Reducing vehicle emissions by reducing weight
Need for fuel efficiency and norms
Fuel efficiency is a continuous goal of the automotive industry. From the 1920s through the 1950s peak efficiencies went from 10 percent to as much as 40 percent, with improvements in fuels, combustion system design, friction reduction, and more precise manufacturing processes. Engines became more powerful, and vehicles became heavier, bigger, and faster. However, by the late 1950s, fuel economy became important, leading to the first large wave of foreign imports. In the wake of the 1973 oil crisis, the issue of energy security arose, and Congress passed the Energy Policy and Conservation Act of 1975 as a means of reducing the country’s dependence on imported oil. The act established the Corporate Average Fuel Economy (CAFE) program, which required car makers to increase the average fuel economy of passenger cars being sold in the United States in 1990 to a standard of 27.5 miles per gallon (mpg) and allowed the U.S. Department of Transportation (DOT) to set relevant standards for light trucks. Today, where there is a scarcity of fossil fuels, increase in pollution, and global warming, we should consider buying cars that are fuel-efficient. By doing so, we can help reduce the damage that is being done to our environment. The lesser the fuel consumption of the car, lesser is the smoke that will come out of its exhaust and better for the environment. Improvements in materials, aerodynamic design, drive train (engine/transmission) efficiency and reduction in overall vehicle weight have the potential to substantially increase the average fuel economy.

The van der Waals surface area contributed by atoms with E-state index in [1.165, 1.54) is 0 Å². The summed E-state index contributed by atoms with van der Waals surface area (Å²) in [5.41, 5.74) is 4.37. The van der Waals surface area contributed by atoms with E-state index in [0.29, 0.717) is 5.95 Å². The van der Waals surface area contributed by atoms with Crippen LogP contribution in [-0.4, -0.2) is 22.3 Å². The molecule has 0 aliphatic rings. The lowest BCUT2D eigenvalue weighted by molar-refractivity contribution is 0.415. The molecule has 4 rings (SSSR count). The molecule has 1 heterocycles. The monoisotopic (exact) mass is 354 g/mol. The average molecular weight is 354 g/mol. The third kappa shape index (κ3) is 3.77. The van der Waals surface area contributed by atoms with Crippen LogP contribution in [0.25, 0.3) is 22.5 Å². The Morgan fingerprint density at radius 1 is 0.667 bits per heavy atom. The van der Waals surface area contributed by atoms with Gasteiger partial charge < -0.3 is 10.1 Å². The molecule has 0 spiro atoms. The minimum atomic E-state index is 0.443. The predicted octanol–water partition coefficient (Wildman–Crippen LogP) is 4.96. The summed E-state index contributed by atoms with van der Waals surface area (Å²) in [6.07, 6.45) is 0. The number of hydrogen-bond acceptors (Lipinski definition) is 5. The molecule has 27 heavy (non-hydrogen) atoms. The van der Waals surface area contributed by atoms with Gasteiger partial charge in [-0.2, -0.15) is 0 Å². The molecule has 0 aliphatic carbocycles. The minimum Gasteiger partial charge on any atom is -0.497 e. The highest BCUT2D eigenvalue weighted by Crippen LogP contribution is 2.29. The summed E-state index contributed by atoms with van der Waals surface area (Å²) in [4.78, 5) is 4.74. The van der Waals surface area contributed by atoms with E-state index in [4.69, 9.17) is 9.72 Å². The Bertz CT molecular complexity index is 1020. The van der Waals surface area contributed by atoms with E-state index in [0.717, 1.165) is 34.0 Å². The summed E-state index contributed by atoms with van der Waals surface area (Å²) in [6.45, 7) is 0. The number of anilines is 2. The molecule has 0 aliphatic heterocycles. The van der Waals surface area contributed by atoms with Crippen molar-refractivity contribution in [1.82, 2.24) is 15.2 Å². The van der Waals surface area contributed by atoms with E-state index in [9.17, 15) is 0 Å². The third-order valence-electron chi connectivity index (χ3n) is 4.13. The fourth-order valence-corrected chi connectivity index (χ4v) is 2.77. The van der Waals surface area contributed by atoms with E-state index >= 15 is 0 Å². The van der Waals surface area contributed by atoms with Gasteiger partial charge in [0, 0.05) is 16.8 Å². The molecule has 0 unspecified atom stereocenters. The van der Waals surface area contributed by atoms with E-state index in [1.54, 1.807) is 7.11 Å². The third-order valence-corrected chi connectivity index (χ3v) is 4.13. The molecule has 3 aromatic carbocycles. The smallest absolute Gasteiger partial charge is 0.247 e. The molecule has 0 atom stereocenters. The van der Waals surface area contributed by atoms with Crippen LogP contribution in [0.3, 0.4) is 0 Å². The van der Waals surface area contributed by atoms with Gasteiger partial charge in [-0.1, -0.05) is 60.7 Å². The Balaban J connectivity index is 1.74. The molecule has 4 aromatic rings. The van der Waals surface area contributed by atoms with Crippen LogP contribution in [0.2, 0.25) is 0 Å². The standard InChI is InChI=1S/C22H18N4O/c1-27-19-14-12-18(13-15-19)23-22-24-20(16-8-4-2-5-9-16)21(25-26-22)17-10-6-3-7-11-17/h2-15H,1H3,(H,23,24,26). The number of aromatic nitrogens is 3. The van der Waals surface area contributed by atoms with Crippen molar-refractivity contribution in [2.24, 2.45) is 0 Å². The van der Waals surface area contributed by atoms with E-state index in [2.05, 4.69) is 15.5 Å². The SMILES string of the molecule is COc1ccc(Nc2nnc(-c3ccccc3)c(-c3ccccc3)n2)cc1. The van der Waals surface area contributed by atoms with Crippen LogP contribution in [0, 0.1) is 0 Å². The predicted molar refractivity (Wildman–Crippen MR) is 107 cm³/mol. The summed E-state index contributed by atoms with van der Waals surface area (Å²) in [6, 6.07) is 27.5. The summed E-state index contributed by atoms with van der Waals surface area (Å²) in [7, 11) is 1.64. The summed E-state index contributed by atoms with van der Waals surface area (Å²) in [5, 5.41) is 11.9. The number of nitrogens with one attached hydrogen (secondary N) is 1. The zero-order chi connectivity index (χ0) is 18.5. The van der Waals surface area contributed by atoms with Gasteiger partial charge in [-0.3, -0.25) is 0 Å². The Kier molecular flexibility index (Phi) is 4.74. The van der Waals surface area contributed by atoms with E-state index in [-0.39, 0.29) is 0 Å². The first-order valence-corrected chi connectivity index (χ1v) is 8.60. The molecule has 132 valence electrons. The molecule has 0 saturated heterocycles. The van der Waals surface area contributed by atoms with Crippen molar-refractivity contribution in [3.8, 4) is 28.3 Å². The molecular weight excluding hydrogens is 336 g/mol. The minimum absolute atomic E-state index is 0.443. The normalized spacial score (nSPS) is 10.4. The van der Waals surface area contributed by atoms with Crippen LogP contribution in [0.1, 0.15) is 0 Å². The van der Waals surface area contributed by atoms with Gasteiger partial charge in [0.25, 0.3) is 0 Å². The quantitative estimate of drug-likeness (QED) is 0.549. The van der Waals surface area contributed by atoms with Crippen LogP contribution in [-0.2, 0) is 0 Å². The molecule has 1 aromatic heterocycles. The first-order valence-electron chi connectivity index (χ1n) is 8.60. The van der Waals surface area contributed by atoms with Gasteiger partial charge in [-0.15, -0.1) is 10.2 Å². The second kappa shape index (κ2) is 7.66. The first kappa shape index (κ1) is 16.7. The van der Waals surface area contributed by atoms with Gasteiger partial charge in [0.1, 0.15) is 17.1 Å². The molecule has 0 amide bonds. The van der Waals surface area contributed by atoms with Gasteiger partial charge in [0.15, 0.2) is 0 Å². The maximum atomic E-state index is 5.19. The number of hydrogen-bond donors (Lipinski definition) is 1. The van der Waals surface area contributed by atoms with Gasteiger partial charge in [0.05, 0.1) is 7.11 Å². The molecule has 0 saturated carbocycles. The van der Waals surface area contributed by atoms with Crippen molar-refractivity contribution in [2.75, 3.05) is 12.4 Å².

According to a report, Stringent regulations and heavy penalties imposed by government agencies have put immense pressure on automakers to scout different methods and technologies that help curb vehicular emissions. A popular strategy adopted by automakers and different OEMs is to reduce a vehicle’s weight, which significantly reduces fuel consumption and CO2 emissions. A lighter car consumes less fuel because it needs to overcome less inertia, further reducing the power required to propel the vehicle. Losing weight is the easiest way to increase fuel economy; bringing down a car’s weight by just 10% can boost its mileage by almost 6% to 8%.
Vehicle weight distribution
Source: 2014 WARSDAUTO, DuPont Automotive Trends Benchmark Study, conducted by Penton Research
Most of the research has been taking place on use of lightweight materials such as Aluminium, Magnesium, High Strength Steel (HSS), polymer, composites, carbon fibre etc to replace heavier materials and achieve a lightweight vehicle. Majority of research is focused towards developing light weighting solutions in automotive powertrain, chassis, and body components, which constitute up to 80% of total vehicular weight. Shifting their research focus towards these components, OEMs are making significant strides in automotive interior space; covering components such as engines, transmissions, chassis parts, seating structures etc to achieve potential weight savings. It is predicted that High Strength Steel (HSS) and Aluminium will be the most widely used materials in automotive manufacturing by 2030.